Tuesday, December 13, 2011

Occupy Direct Mail

Return to Senda. Whoever she is.
This isn't an original idea. But I think, in the spirit of the Occupy Christmas Season, it's time to revive it.

Now, I know you're going to think this is hypocritical, given my profession as an advertising practitioner, but I hate direct mail. Hate it. Hate it. Hate it. Don't like to get it. Don't like to design it. Don't like to be involved in any part of it. I'm sure I'm all alone in this. Most people love their junk mail. They love winnowing out the tons of flyers, envelopes cleverly disguised as  government checks, packets of coupons wrapped in plastic (so you have to open the plastic in order to toss them into the recycle bin), holiday catalogs, and political/religious material. But I'm different. Direct mail irritates me. I'm weird that way.

But if any of you are like me, I have a solution...or at least a way to fight back. This has been suggested before, but it's time to revive the tactic...in the spirit of Black Friday. You'll probably think it's so immature.

Ring the Doorbell and Run
If any of these direct mail pieces you get contain a pre-paid, self-addressed return envelope or card (a BRM or BRC in trade lingo), send it back...empty. This way, the people who fill up your mailbox with pulp will be required to double their postal costs; the postage to send you the "very important open immediately" message and the postage to get it back. Not only will this make the cost-per-sale twice as much (which, for direct marketing, is already some of the most expensive media in advertising), it will return the irritation to its place of origin. As they open up the envelope, their hearts all aflutter with the anticipation of a sale, their hopes will be dashed when they see the envelope is empty. It's like ringing a doorbell and running. Hee, hee, hee!

It Adds Up
Okay, it's only 42 cents (assuming machinable commercial BRM rates). But, if the mailer has been sent to you First Class, that's 84 cents they'll have wasted. And if all of us do this, it will double the CPMs (cost per mille) of their entire DM operation. Not to mention give a needed shot-in-the arm to the failing U.S.Postal Service (so it would be a patriotic act, as well). Say somebody sends out 100,000 mailings. That's $84,000 alone in postage costs right there. Given the average response rate of  only 1.38% for the average DM campaign (according to DMA, 2010), that means it would cost nearly $61 for each reply in postage alone, not including the cost of the lists, the creative and production costs of the piece, the fulfillment costs, and the margin for the DM company.

An empty return envelope is a fun gesture by itself (and so easy). But if you really want to get back at whoever sent you something, you can fill that reply envelope not with a blank order form, but with a polite, anonymous, but terse note to the effect that you've decided to buy from their competitor instead, or vote for the other guy. You can be creative with this: For instance tell them you had been thinking about supporting their cause or going to their sale, but on reading their "very important announcement," you changed your mind.

Or, even more fun, mix up the order blanks and reply envelopes. Put somebody else's form in another company's return envelope. It's important that you leave no trace of who is sending this back to them so they can't track who's the crank in their system. So be ninja.

Occupy Electronically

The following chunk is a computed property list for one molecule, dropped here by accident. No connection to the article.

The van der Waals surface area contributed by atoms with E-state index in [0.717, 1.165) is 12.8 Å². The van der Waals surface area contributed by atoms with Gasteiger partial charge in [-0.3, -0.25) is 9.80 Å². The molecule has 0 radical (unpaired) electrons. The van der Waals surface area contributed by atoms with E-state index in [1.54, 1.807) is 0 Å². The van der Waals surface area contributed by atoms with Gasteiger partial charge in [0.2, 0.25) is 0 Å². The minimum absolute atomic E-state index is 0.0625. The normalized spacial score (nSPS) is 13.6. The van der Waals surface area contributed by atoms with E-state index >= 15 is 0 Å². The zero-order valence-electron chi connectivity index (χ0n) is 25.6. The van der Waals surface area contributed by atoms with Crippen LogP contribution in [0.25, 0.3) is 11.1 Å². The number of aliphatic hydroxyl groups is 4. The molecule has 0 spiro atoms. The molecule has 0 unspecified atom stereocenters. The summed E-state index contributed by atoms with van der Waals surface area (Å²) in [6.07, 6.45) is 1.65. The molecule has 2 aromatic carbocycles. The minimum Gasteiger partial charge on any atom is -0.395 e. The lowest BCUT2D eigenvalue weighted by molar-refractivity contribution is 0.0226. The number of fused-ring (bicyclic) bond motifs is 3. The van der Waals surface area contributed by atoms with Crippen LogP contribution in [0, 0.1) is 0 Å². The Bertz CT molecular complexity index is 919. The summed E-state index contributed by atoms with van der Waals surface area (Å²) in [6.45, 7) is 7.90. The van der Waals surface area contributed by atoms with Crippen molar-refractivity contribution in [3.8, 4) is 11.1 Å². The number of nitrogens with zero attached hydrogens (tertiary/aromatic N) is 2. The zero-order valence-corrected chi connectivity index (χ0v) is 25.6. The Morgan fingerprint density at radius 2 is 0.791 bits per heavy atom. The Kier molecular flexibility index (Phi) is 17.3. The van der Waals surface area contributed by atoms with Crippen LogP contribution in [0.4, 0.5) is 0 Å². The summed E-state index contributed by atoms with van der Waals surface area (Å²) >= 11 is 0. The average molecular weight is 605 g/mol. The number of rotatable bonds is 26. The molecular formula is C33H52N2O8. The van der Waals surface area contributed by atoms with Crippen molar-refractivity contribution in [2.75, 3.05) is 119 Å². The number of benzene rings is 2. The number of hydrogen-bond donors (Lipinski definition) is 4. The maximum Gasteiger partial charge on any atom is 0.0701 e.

If you're retired and haven't yet identified a hobby to fill your time until you die, might I suggest fun with the 800 number? Engage their call center in rambling conversation about your kids, their kids, what TV shows they like, what they think this boil on your butt means. Ask lots of questions about the product or offer, ask about the employee's personal life, about the weather over there in Bangalore, anything to keep them on the phone and grind down the efficiency of their operation. Even though the call is free to you (if it's an 800 number), it works like a return envelope: It's on their nickel. And they have to hire more and more people to handle all of us high-maintenance customers (I mean "customers"). So it's good for the overall employment picture.

You can enjoy this hobby digitally, too. Go to the website and request more information. Give them squat in return. They'll capture your e-mail address but you can always automatically bounce that back to them as spam. If enough people do this, it will screw with their Google Page Ranks, clog up their servers, increase ISP costs, and make them feel the same irritation you do when you go to open your e-mail every morning. It's reverse spamming. Share the love.

The point is, we want to throw sand into the entire direct marketing machine.  We want to get less junk mail and if enough of us pretend to respond, we'll increase their response rates but also greatly increase the costs per sale.

Of course, DM has its uses. If you sign up to get newsletters or specific information, then obviously you still want to get those things. Or if the list is highly specific to interested, likely customers, that's fine, too. If we're interested in it, it's not junk, is it? But for the most part...well, what do you think?

So try this. Today, when you clear out your mailbox, instead of just tossing most of it into the recycle bin, look for the pre-stamped reply envelopes and put them back in the mailbox, sealed but empty. All it's going to take is an extra minute and tiny bit of saliva.

Do it for the kids.

Monday, November 21, 2011

Jesus Christ is MY Personal Savior, Not Yours

He's mine, I tell you, mine!
I've decided to accept Jesus Christ as my personal savior. So back off, Jack. What part of  "personal" don't you understand? Get your own personal savior. This one's taken.